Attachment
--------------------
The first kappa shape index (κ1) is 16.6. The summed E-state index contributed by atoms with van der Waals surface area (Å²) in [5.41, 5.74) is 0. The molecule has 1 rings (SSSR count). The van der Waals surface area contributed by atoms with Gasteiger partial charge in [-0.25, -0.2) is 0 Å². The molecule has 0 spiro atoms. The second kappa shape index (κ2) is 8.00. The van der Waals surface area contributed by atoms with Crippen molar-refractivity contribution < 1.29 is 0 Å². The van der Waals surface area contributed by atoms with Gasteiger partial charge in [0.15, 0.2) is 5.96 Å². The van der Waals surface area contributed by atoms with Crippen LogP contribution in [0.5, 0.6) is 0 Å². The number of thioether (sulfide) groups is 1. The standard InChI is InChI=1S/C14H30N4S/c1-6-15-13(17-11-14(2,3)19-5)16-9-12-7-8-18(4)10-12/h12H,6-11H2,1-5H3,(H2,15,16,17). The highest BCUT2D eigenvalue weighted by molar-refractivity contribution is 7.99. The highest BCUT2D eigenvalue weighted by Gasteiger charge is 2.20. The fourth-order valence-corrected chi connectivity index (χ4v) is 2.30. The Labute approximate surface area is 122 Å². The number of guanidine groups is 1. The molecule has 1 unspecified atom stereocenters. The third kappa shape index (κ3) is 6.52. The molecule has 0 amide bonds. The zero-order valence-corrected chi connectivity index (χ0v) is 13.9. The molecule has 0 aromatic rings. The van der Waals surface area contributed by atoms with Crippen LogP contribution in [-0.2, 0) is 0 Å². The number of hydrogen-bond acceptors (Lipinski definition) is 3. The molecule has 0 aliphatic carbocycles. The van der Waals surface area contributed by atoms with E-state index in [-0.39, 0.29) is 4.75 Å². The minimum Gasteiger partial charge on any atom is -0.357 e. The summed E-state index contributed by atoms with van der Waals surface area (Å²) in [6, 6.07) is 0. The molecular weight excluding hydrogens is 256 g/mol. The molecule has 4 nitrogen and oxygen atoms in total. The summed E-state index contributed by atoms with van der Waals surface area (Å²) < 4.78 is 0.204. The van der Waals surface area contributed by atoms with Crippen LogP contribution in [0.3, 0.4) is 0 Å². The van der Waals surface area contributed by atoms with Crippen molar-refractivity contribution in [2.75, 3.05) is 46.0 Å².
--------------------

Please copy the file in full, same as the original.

The first kappa shape index (κ1) is 16.6. The summed E-state index contributed by atoms with van der Waals surface area (Å²) in [5.41, 5.74) is 0. The molecule has 1 rings (SSSR count). The van der Waals surface area contributed by atoms with Gasteiger partial charge in [-0.25, -0.2) is 0 Å². The molecule has 0 spiro atoms. The second kappa shape index (κ2) is 8.00. The van der Waals surface area contributed by atoms with Crippen molar-refractivity contribution < 1.29 is 0 Å². The van der Waals surface area contributed by atoms with Gasteiger partial charge in [0.15, 0.2) is 5.96 Å². The van der Waals surface area contributed by atoms with Crippen LogP contribution in [0.5, 0.6) is 0 Å². The number of thioether (sulfide) groups is 1. The standard InChI is InChI=1S/C14H30N4S/c1-6-15-13(17-11-14(2,3)19-5)16-9-12-7-8-18(4)10-12/h12H,6-11H2,1-5H3,(H2,15,16,17). The highest BCUT2D eigenvalue weighted by molar-refractivity contribution is 7.99. The highest BCUT2D eigenvalue weighted by Gasteiger charge is 2.20. The fourth-order valence-corrected chi connectivity index (χ4v) is 2.30. The Labute approximate surface area is 122 Å². The number of guanidine groups is 1. The molecule has 1 unspecified atom stereocenters. The third kappa shape index (κ3) is 6.52. The molecule has 0 amide bonds. The zero-order valence-corrected chi connectivity index (χ0v) is 13.9. The molecule has 0 aromatic rings. The van der Waals surface area contributed by atoms with Crippen LogP contribution in [-0.2, 0) is 0 Å². The number of hydrogen-bond acceptors (Lipinski definition) is 3. The molecule has 0 aliphatic carbocycles. The van der Waals surface area contributed by atoms with E-state index in [-0.39, 0.29) is 4.75 Å². The minimum Gasteiger partial charge on any atom is -0.357 e. The summed E-state index contributed by atoms with van der Waals surface area (Å²) in [6, 6.07) is 0. The molecular weight excluding hydrogens is 256 g/mol. The molecule has 4 nitrogen and oxygen atoms in total. The summed E-state index contributed by atoms with van der Waals surface area (Å²) < 4.78 is 0.204. The van der Waals surface area contributed by atoms with Crippen LogP contribution in [0.3, 0.4) is 0 Å². The van der Waals surface area contributed by atoms with Crippen molar-refractivity contribution in [2.75, 3.05) is 46.0 Å².